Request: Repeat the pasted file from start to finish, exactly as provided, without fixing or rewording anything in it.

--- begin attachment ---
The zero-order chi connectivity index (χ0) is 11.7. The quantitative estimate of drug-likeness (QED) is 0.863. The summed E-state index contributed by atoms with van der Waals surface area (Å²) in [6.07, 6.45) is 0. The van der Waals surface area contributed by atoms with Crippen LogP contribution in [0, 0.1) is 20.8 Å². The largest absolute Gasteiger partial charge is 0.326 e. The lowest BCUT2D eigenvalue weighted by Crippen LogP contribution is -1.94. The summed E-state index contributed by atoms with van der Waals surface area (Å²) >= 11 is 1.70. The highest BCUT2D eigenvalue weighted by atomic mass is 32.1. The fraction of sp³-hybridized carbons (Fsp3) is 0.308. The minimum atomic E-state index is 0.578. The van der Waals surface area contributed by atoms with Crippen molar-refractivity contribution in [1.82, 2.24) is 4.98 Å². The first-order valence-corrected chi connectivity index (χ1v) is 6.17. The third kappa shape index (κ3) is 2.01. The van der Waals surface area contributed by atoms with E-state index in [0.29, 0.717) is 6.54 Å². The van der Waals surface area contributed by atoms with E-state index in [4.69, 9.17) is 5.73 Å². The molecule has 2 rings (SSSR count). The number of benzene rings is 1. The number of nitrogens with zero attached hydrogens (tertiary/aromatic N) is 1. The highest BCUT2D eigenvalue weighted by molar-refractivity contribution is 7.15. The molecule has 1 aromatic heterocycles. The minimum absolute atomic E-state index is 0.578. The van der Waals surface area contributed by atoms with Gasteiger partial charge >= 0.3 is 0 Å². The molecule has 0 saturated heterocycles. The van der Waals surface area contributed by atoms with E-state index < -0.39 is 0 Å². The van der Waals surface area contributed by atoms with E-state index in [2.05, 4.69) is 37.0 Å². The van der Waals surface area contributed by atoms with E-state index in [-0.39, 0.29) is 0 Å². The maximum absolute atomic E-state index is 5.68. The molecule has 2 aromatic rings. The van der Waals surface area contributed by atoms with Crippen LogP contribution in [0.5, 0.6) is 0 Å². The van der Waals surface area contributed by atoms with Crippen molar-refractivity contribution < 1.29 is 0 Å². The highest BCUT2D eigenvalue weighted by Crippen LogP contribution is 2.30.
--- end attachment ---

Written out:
The zero-order chi connectivity index (χ0) is 11.7. The quantitative estimate of drug-likeness (QED) is 0.863. The summed E-state index contributed by atoms with van der Waals surface area (Å²) in [6.07, 6.45) is 0. The van der Waals surface area contributed by atoms with Crippen LogP contribution in [0, 0.1) is 20.8 Å². The largest absolute Gasteiger partial charge is 0.326 e. The lowest BCUT2D eigenvalue weighted by Crippen LogP contribution is -1.94. The summed E-state index contributed by atoms with van der Waals surface area (Å²) >= 11 is 1.70. The highest BCUT2D eigenvalue weighted by atomic mass is 32.1. The fraction of sp³-hybridized carbons (Fsp3) is 0.308. The minimum atomic E-state index is 0.578. The van der Waals surface area contributed by atoms with Crippen molar-refractivity contribution in [1.82, 2.24) is 4.98 Å². The first-order valence-corrected chi connectivity index (χ1v) is 6.17. The third kappa shape index (κ3) is 2.01. The van der Waals surface area contributed by atoms with E-state index in [0.29, 0.717) is 6.54 Å². The van der Waals surface area contributed by atoms with E-state index in [4.69, 9.17) is 5.73 Å². The molecule has 2 rings (SSSR count). The number of benzene rings is 1. The number of nitrogens with zero attached hydrogens (tertiary/aromatic N) is 1. The highest BCUT2D eigenvalue weighted by molar-refractivity contribution is 7.15. The molecule has 1 aromatic heterocycles. The minimum absolute atomic E-state index is 0.578. The van der Waals surface area contributed by atoms with Gasteiger partial charge >= 0.3 is 0 Å². The molecule has 0 saturated heterocycles. The van der Waals surface area contributed by atoms with E-state index < -0.39 is 0 Å². The van der Waals surface area contributed by atoms with E-state index in [2.05, 4.69) is 37.0 Å². The van der Waals surface area contributed by atoms with E-state index in [-0.39, 0.29) is 0 Å². The maximum absolute atomic E-state index is 5.68. The molecule has 2 aromatic rings. The van der Waals surface area contributed by atoms with Crippen LogP contribution in [0.5, 0.6) is 0 Å². The van der Waals surface area contributed by atoms with Crippen molar-refractivity contribution < 1.29 is 0 Å². The highest BCUT2D eigenvalue weighted by Crippen LogP contribution is 2.30.